“The reason I started to write songs was to get rid of some of the loneliness I felt growing up in this big house with busy parents (Alan Thicke and his ex-wife, singer/actress Gloria Loring) and a big brother who had a do-not-disturb sign and skull and crossbones on his door. The piano became how I connected with the world.”
Andre Harrell, who has served as an executive producer on all of Thicke’s albums, feels that this sensitivity has been an asset for the singer, whose authenticity as a purveyor of romantic soul has made him that rare white artist more popular with urban audiences than on pop radio.
“If you close your eyes and listen to Robin sing, you can’t tell that he’s white,” Harrell says. “I could always tell that Michael McDonald was white, that Justin Timberlake was white. (Thicke) used his vulnerability as a strength, to sing about the ups and downs of relationships, but people didn’t know how to define him.”
Working on Lines, Thicke was also influenced by collaborators such as Pharrell Williams and will.i.am, both contributors to the album. “I noticed that they don’t bring their issues to a song,” Thicke says. “With will.i.am and Pharrell, it’s all about moving it forward, having a good time, as opposed to me going, ‘Sit down, let me tell you my problems.’ I took out the melodrama.”
Commercial prospects were a factor as well, Thicke admits. His last album, 2011′sLove After War, sold a disappointing 206,000 copies, according to Nielsen SoundScan. “After releasing five albums where I’m pouring everything into my music, and then the last one doesn’t sell at all, I thought, am I crazy?”
For veteran music critic Alan Light, Thicke’s resilience makes his current success all the more impressive. “The guy’s been in the game, a young man’s game, for 15 years now. When you hit a peak after that long, it’s a testament to something, some vision or bigger idea that sustains you,” Light says.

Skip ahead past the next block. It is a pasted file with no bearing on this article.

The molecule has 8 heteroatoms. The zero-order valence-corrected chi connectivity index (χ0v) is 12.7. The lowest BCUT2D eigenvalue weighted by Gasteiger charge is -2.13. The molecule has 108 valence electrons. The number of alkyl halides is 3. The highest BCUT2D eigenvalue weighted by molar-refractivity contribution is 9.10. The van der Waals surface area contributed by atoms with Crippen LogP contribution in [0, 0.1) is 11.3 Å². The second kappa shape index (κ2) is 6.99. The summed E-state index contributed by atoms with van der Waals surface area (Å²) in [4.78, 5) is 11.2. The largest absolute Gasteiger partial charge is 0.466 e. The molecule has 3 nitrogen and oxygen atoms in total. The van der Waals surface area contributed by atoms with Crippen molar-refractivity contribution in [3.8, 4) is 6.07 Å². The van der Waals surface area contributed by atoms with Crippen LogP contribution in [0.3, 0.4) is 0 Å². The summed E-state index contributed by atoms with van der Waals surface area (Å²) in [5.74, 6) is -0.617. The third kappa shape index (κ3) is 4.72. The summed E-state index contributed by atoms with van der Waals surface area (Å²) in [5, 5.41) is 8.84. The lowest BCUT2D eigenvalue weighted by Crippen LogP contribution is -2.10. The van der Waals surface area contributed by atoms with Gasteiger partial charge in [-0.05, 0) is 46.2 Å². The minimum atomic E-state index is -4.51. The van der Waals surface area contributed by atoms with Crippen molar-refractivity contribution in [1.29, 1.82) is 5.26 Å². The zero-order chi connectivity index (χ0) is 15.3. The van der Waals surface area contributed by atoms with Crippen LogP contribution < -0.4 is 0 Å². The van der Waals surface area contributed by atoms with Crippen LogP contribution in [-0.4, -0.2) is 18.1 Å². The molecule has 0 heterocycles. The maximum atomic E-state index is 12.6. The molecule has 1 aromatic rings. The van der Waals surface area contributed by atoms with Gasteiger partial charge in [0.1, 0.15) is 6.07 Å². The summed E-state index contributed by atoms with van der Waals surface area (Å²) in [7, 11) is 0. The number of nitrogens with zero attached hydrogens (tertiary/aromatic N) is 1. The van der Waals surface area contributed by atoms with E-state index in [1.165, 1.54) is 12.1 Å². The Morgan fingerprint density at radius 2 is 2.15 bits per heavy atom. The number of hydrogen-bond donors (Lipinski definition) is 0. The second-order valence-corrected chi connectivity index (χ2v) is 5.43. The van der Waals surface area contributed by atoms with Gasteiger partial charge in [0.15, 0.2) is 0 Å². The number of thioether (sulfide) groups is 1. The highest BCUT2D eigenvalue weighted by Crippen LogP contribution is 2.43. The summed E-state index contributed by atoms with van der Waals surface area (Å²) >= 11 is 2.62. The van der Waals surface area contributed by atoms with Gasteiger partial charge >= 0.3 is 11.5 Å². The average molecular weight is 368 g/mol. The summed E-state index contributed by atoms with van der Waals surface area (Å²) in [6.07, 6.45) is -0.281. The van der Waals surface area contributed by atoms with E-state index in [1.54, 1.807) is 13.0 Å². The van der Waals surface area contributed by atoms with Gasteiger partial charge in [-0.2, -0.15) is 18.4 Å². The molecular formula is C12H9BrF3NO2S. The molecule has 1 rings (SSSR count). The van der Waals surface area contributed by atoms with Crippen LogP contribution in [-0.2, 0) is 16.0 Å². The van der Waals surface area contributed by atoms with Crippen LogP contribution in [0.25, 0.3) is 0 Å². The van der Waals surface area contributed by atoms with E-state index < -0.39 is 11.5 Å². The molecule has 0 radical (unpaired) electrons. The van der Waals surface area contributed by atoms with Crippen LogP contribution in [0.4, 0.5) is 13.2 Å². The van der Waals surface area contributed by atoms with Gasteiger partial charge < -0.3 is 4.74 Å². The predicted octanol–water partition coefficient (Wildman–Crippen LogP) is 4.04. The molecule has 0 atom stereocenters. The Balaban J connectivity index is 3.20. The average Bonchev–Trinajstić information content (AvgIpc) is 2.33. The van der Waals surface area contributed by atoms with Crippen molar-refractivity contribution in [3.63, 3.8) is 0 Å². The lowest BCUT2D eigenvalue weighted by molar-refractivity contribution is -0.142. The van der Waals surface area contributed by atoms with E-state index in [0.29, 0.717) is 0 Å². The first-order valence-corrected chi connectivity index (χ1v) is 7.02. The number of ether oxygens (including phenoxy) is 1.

Thicke quips, “Now that I’ve had a taste of that success, I can see how other artists are like, ‘Next one’s going to be even bigger!’ You think about world domination.”
He might consult his son, whom Thicke jokes is “pretty much my A&R (artists and repertoire) director. He’s always able to pick the hits, even with my old songs.” Julian is already a budding tunesmith himself: “He’s written five songs. The latest one is called I Forgot to Sing My Song. That’s the new hit. He’s very serious about it. I’ll tell him my band is coming over to rehearse, and he’ll be like, ‘No, my guys are coming over, Daddy. We have to work on my new song.’ ”
The final track on Lines, The Good Life, was included with Julian and his mother in mind. Thicke originally wrote it “about eight years ago, when I was going through my darkest period,” but now views its fundamental message — that “life takes you up and down,” as he sings — in a brighter light.
“Some of our individual goals still haven’t been realized,” Thicke says of himself and Patton. “But we have a healthy child. We’re madly, crazily in love. That’s where I was at, and I wanted to celebrate it. Life is pretty good, you know?”
Courtesy of USA Today